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Talking Sport

TG4 documentary charts history of GAA in the USA

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Dara Ó Cinnéide interviewing Carna native Colie Lydon from Boston club, Connemara Gaels for the new TG4 documentary, GAA USA.

Talking Sport with Stephen Glennon

Asuperb new four-part documentary exploring the history of the GAA in the United States between the 1800s and the present day, which has begun to air to rave reviews on TG4 on Wednesday evenings, has been produced and directed by two Galway brothers.

The fascinating series, entitled GAA USA, is the brainchild of producer Éamonn and director Sean Ó Cualáin and, in addition to chronicling the unknown history of Gaelic Games in the United States, it also charts how GAA members struggled to come to terms with such major events as two World Wars and the Great Depression.

Chatting to the two Carna men, it becomes obvious this was a labour of love, not only for them but for the presenter of the documentary, former All-Ireland winning Kerry captain and award-winning broadcaster Dara Ó Cinnéide. Together, the three men have really got to the heart of their subject matter.

It was Éamonn who first broached doing such a documentary with his brother Sean. Having spent a Summer in Boston in 2003, he was blown away by the spirit of the GAA community. “I never knew there was such a big interest in Gaelic games over there until that point,” says Éamonn, who is Chairman of the Carna Caiseal club.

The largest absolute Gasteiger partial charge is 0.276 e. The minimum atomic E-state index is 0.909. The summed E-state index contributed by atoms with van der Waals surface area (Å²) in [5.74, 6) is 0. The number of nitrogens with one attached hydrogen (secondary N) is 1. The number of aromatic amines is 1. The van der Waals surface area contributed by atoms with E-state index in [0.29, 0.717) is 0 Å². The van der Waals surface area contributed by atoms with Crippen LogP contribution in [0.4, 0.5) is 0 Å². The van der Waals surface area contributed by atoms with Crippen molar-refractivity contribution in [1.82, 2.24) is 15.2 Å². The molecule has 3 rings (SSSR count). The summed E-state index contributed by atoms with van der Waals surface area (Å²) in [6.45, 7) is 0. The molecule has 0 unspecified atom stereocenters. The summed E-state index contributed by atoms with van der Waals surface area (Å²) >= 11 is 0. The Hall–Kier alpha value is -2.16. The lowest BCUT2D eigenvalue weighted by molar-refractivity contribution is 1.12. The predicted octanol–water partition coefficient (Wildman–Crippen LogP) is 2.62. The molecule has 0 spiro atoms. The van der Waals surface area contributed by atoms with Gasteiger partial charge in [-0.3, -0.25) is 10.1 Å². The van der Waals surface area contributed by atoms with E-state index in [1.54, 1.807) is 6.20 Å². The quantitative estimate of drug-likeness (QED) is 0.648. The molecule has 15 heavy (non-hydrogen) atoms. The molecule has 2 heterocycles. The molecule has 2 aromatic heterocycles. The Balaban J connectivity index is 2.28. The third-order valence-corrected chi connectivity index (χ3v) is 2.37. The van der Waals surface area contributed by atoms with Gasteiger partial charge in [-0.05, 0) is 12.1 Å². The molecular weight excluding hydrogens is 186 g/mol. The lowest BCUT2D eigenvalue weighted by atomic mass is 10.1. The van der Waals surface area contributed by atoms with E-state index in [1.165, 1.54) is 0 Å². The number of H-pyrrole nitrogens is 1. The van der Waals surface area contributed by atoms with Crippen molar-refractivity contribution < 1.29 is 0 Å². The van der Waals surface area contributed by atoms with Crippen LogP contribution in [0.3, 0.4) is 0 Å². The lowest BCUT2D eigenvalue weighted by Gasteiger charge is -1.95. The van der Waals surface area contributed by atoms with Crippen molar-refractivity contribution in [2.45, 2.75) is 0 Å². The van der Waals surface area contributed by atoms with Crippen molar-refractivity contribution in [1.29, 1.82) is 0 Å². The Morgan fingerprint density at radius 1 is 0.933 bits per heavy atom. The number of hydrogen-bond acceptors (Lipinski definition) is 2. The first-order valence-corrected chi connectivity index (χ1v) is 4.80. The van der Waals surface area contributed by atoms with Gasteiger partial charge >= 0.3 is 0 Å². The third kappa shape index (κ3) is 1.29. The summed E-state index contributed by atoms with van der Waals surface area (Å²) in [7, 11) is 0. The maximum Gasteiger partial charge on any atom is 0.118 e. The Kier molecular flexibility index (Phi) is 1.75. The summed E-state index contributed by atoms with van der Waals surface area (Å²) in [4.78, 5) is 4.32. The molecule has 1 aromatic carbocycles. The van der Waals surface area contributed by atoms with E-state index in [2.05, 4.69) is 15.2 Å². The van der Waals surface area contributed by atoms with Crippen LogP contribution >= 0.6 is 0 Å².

By the time Éamonn and Sean, who produce TG4’s Seó Spóirt, discussed doing a documentary on the GAA in the USA, they were already putting the finishing touches on another body of work, ‘Men At Lunch’, which told the story behind the iconic image of 11 unharnessed men having lunch high up on a girder on the 69th floor of the Rockefeller Building.

At any rate, they began to develop the GAA USA idea around the same time and, after a number of applications, they were finally granted funding by TG4 and the Broadcasting Authority of Ireland to pursue the venture in 2011.

The end product is what is currently airing on TG4 and Éamonn highlights that central to the success of the series has been presenter Ó Cinnéide. “We couldn’t have picked a better man to present it for us,” he says.

“Everything is done to the minute detail. He himself went over to Chicago in 1996 and 1999 so he could understand people going over from Ireland and playing on J1s – and players being enticed over, or whatever, be it financially or otherwise.

“He also saw the disappointment of players living over there, who year in, year out have to sit on the bench for the Summer for the likes of Dara and other top players going over. So, he understood the story on every level.”